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Table etiquette is rooted in common sense

Wednesday, 10th July, 2019 4:50pm

Has your mum ever told you to sit straight at the table or not to put your elbows up?

Mine did saying ‘don’t slurp the soup, chew with your mouth closed’ along with many more ‘rules’ for table manners.

These rules of course don’t apply if you are eating your dinner in front of the TV with the plate on your lap – and hence table manners are not that common anymore (at least they seem to be disappearing).

As I love history, I thought I do a bit of digging to see where table etiquette originated. To understand why table manners were of importance at one time, you need to know how life back in the 14th and 15th century was.

Public houses serving beer and food didn’t supply cutlery but every person had their own spoon and knife when travelling. The violence that occurs when booze and weapons (knives) come together has led to some fatalities (I wrote an article a while back on why our table knives are so blunt).

Also, hygiene wasn’t the best to say the least. In 1558, Italian poet Giovanni della Casa published his book ‘Il Galateo – The Rules of Polite Behaviour’. This guide covered everything from dress code to table manners.

One rule was to wash your hands before sitting down to dinner, not to touch someone else’s food and not to gulp down your dinner. Most of the rules were in order to limit bacterial diseases, which were common at the time, but also to civilize daily life and make it saver.

We can thank writers and educators during the Renaissance for rules on etiquette – don’t offer a half-eaten fruit, don’t smell other people’s food (in case you had the sniffles), don’t fart at the table, don’t double-dip (crisps into dips) – the list goes on.

But with everything in history, these rules were applicable to the higher classes and meant to set you apart from the mere mortals – at least in the mind of the aristocracy. It never occurred to them that most of these rules simply meant a cleaner and safer environment how food is prepared and consumed and to be simply more civilized.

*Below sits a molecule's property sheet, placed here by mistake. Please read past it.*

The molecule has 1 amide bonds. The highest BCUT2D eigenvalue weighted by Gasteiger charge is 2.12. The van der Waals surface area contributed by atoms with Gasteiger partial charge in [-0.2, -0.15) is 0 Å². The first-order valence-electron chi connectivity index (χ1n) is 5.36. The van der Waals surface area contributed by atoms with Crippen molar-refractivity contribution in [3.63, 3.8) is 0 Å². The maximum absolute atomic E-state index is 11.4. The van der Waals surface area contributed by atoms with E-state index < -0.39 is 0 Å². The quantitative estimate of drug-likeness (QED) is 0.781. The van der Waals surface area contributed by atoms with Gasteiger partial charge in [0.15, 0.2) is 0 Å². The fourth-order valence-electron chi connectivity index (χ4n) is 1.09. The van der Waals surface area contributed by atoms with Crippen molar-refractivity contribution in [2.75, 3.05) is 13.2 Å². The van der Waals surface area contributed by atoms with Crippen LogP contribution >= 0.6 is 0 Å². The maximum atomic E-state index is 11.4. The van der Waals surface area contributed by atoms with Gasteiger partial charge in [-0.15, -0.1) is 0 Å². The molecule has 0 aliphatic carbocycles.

Table manners when I grew up were still applied with my dad insisting that we don’t talk while eating (I learned later that a meal can be fun when laughter and thoughts are shared). Also, my dad was served first before we got our ‘rations’ and it was frowned upon if we chewed noisily (and I have to admit, I can’t stand it either).

Guardian writer Jonathan Jones explained it perfectly in 2011: “eating is a physical need, but meals are a social ritual” and rituals have rules.

Mrs Beeton added her own rules of the times and most of us would laugh now at it but it meant that meals were an occasion and not just some food on a plate in front of the telly.

By no means, do I set the table every evening for Mr T and myself – we, too, sit in front the TV to eat.

But sometimes, just sometimes, I wish that we stuck to the more traditional ritual of eating at the dinner table with a lovely decorated table. I hold elaborate dinner parties to satisfy my need for a more formal dining experience (and to try some new ideas on my guests) and rules of table etiquette are instilled in most of us without having to point them out because most of them are common sense.

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